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In the spring of 2019, the French Embassy in Australia invited the French photographer Paul Rousteau to spend 12 days living and making artwork on a sailing boat in the Coral Sea. This atypical artist residency turned Rousteau into an active crew member of the boat, working to keep it on course, and sometimes maneuvering it through the night. In a recent email to Hyperallergic, Rousteau reflected that “Living at sea, surrounded by the elements, without internet, without material comfort, night and day, was a strong and unforgettable experience.”
At first, Rousteau took daily photographs of the sea with his camera. But he quickly found that the process fell short in capturing the vividness of the light, water, and air that surrounded him. “The camera breaks up and locks up reality,” Rousteau said. “So I started to modify my camera. I created optical illusions, chromatic aberrations, [and] false weather mirages.” Rousteau’s visual experiments from his voyage off the coast of Australia come together in Seascapes (Loose Joints Publishing, 2021), a collection of 62 brightly colored, quasi-abstract images that are each titled after real seas and bays around the globe. A dynamic mixture of collaged, constructed, and digitally manipulated photographic techniques, Rousteau’s book is a vibrant example of the mysterious visions and optical openness that vast landscapes can inspire.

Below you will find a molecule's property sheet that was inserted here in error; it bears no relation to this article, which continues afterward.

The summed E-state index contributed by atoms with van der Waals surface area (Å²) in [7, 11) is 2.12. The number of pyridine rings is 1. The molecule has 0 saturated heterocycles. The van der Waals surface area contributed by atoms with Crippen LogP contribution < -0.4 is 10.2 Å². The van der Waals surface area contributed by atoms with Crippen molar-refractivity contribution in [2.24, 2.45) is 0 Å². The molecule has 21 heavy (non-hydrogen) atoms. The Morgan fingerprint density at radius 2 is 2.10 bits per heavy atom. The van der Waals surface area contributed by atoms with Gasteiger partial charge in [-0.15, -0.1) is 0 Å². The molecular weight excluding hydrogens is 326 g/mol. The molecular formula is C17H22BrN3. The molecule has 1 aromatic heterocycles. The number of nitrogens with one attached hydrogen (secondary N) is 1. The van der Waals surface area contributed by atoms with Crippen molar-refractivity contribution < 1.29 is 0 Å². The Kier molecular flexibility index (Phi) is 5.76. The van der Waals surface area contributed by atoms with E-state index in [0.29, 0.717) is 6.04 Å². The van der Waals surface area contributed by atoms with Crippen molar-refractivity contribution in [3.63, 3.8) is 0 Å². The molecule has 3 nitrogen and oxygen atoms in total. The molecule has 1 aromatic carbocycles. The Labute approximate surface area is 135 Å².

In A Field Guide to Getting Lost, Rebecca Solnit writes that “Blue is the color of longing for the distances you never arrive in.” Blues certainly appear across Seascapes, but Rousteau also depicts the ocean and sky in otherworldly pea greens, rusty oranges, and electric magentas. His simplified, soft focus forms take on a powdery, pastel-like quality that, despite the pages’ smooth finish, feels far removed from traditional photography. In other pictures, Rousteau overlaps photos of clouds and water from various places and times of day, presenting a diaphanous, layered vista that feels more like a memory.
This play with color and sharpness appears throughout Rousteau’s oeuvre, including his commercial work. But here, his visual effects evoke the dreamy, melancholy feeling we often get when looking out at the ocean. The luminous, curious pictures in Seascapes push our understanding of what the sea looks like, leaving room to reevaluate and re-remember that place. “The sea is a plunge into the contemplative void of the landscape,” Rousteau wrote by email. But thanks to his time navigating the waters, he now has a different view of that void. “After a few days, a change takes place: this great emptiness becomes a great fullness.”
Seascapes by Paul Rousteau is available online through Loose Joints Publishing.
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